Using bacterial genomes and essential genes for the development of new antibiotics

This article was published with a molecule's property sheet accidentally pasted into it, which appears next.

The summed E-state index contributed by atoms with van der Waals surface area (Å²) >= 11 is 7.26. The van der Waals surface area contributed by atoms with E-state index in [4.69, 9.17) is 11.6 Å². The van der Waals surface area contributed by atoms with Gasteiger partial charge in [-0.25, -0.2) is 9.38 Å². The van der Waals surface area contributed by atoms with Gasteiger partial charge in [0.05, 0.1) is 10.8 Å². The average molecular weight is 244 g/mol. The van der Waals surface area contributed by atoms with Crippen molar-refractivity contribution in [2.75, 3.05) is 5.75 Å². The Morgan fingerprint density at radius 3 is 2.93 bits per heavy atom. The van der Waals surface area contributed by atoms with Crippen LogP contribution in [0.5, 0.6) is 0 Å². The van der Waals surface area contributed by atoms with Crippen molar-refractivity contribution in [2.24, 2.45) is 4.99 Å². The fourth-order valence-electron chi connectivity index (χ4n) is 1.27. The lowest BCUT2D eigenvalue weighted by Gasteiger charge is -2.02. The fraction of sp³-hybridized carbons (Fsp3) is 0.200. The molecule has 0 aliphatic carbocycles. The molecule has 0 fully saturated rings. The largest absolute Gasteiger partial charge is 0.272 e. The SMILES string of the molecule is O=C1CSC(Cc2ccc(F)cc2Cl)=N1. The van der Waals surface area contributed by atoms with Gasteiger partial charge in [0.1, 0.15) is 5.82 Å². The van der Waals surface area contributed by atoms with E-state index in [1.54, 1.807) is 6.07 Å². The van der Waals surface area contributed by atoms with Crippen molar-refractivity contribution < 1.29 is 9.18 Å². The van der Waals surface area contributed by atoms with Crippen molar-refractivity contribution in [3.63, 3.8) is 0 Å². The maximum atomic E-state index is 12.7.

The shrinking antibiotic development pipeline together with the global increase in antibiotic resistant infections requires that new molecules with antimicrobial activity are developed. Traditional empirical screening approaches of natural and non-natural compounds have identified the majority of antibiotics that are currently available, however this approach has produced relatively few new antibiotics over the last few decades. The vast amount of bacterial genome sequence information that has become available since the sequencing of the first bacterial genome more than 20 years ago holds potential for contributing to the discovery of novel antimicrobial compounds. Comparative genomic approaches can identify genes that are highly conserved within and between bacterial species, and thus may represent genes that participate in key bacterial processes. Whole genome mutagenesis studies can also identify genes necessary for bacterial growth and survival under different environmental conditions, making them attractive targets for the development of novel inhibitory compounds. In addition, transcriptomic and proteomic approaches can be used to characterize RNA and protein levels on a cellular scale, providing information on bacterial physiology that can be applied to antibiotic target identification. Finally, bacterial genomes can be mined to identify biosynthetic pathways that produce many intrinsic antimicrobial compounds and peptides. In this review, we provide an overview of past and current efforts aimed at using bacterial genomic data in the discovery and development of novel antibiotics.